Some also have been investigated by the Postal Service for alleged violation of the false-representation law. Sharon L. Taylor, a company styled after the Bayley firm, last month lost a federal ruling in its fight to keep the titles of its books (one example: ''The Amazing Story of the Mandells in America''). The company was given 90 days to appeal the ruling, and Ziebarth says he expects one will be filed. The company had accused the Postal Service of unconstitutional censorship.
Earlier, the service investigated a sibling firm under the false-representation act; that company created and sold family coats of arms under the mailing name Nancy L. Halbert.
The booming interest in genealogy that followed ''Roots'' has been well documented. Membership in the National Genealogical Society has doubled since then, according to a society spokesman.
''There are a lot of closet genealogists floating around,'' confirms James Bell of the New England Historical Genealogical Society, which saw its own membership rolls double in the last three years.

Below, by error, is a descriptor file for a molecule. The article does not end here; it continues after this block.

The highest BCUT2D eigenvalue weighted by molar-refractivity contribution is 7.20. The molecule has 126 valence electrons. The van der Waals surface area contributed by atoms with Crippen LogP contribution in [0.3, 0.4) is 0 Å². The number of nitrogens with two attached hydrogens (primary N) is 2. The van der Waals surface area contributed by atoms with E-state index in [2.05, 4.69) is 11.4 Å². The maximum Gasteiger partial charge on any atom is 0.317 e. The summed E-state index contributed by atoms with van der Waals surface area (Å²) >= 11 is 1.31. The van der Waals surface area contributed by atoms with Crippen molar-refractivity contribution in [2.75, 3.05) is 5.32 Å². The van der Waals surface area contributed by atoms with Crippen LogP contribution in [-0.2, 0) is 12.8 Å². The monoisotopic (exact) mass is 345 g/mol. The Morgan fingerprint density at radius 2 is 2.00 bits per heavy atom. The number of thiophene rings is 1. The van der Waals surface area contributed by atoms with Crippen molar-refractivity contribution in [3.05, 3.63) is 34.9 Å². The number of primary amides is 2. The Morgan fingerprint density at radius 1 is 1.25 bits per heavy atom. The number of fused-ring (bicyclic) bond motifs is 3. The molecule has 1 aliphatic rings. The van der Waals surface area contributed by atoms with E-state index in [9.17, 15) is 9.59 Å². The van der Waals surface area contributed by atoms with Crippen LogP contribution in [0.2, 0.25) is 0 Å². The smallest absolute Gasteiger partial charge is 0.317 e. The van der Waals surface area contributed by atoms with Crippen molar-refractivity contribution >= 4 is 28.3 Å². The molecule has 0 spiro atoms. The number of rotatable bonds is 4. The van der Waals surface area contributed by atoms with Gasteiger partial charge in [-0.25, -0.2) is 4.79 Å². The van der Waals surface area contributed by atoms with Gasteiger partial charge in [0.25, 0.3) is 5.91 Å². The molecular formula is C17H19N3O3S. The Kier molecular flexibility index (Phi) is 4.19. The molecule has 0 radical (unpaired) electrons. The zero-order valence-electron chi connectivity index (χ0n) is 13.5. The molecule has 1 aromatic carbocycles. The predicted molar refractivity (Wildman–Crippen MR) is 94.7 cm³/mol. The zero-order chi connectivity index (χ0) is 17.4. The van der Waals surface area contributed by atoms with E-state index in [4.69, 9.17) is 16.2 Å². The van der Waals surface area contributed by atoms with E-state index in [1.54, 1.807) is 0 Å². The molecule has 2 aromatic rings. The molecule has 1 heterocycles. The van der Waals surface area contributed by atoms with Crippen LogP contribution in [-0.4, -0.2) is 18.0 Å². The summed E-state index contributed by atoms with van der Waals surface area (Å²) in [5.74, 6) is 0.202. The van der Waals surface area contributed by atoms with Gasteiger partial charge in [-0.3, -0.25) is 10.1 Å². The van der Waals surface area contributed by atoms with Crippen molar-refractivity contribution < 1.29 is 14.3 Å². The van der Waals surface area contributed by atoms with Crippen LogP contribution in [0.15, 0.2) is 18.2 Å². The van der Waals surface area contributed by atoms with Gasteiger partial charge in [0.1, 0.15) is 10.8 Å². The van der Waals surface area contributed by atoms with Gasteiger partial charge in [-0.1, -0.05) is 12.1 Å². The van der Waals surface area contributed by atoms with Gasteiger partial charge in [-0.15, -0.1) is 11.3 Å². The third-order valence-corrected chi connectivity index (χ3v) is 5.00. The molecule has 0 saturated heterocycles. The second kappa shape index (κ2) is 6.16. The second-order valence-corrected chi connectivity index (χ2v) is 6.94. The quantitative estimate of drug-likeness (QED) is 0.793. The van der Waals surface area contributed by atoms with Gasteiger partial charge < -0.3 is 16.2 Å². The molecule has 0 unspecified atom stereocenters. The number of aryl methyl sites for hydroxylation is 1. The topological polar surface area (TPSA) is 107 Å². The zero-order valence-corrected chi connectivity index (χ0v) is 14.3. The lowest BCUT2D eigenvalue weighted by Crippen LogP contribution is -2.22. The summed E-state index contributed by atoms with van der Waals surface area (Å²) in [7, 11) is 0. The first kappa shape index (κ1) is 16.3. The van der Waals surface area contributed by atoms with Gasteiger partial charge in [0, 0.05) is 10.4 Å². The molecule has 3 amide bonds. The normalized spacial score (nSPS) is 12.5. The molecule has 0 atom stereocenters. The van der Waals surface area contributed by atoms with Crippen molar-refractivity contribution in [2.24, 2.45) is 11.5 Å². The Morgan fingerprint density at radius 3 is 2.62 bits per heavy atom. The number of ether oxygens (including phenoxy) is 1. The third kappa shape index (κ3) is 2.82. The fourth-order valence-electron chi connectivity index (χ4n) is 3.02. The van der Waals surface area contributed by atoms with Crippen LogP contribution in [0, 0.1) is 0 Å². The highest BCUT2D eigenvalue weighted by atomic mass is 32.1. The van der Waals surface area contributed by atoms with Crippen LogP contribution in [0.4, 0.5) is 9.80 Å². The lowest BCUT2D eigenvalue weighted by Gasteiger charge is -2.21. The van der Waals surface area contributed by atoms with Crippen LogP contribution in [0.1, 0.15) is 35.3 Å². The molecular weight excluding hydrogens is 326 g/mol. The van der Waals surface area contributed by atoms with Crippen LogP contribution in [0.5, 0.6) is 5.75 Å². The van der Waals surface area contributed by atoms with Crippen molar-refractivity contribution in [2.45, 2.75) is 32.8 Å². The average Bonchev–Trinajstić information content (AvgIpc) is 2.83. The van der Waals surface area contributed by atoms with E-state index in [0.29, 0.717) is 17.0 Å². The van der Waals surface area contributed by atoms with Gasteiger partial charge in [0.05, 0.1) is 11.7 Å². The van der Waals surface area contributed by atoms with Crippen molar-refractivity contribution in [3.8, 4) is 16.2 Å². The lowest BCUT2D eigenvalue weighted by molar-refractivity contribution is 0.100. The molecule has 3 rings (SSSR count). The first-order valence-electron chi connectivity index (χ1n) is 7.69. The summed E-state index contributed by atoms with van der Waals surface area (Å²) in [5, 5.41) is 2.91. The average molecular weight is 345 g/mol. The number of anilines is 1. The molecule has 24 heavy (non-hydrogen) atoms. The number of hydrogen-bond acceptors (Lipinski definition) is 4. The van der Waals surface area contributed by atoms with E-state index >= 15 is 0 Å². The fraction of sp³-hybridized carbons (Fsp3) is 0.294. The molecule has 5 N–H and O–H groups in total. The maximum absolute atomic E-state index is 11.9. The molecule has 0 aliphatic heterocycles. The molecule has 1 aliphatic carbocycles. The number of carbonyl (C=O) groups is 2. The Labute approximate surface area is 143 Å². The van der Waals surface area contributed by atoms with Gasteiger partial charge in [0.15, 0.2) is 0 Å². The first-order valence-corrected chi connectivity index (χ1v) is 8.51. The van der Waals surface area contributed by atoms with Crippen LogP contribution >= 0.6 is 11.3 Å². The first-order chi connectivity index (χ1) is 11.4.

But Mr. Bell urges that beginning genealogists not be duped by these firms. ''They are fronts for outfits that purport to have genealogical information on your family but really don't,'' he says.
Both Beatrice Bayley and Sharon L. Taylor say they have received hundreds of thank-you letters from enthusiastic customers. One letter to ''Miss Bayley'' from a California customer reads: ''It was with great surprise and delight that I received a copy of your beautiful 'Family Heritage Book.' . . . What a lovely and generous way you are encouraging friends and acquaintances to search out their ancestry!''
Despite such kudos, there were enough complaints to warrant Postal Service action. Mr. Ziebarth says he has worked intermittently with the Taylor and Bayley companies to revise and clarify their promotional pitches ''to get them to a C+ instead of a D-.''
Both claim to have spent thousands of dollars to ''research through'' 70 million American names to locate almost every person of a designated surname. Actually, Ziebarth says, they buy lists of names from companies that sell mailing lists compiled from auto registrations, drivers' licenses, city phone books, and the like.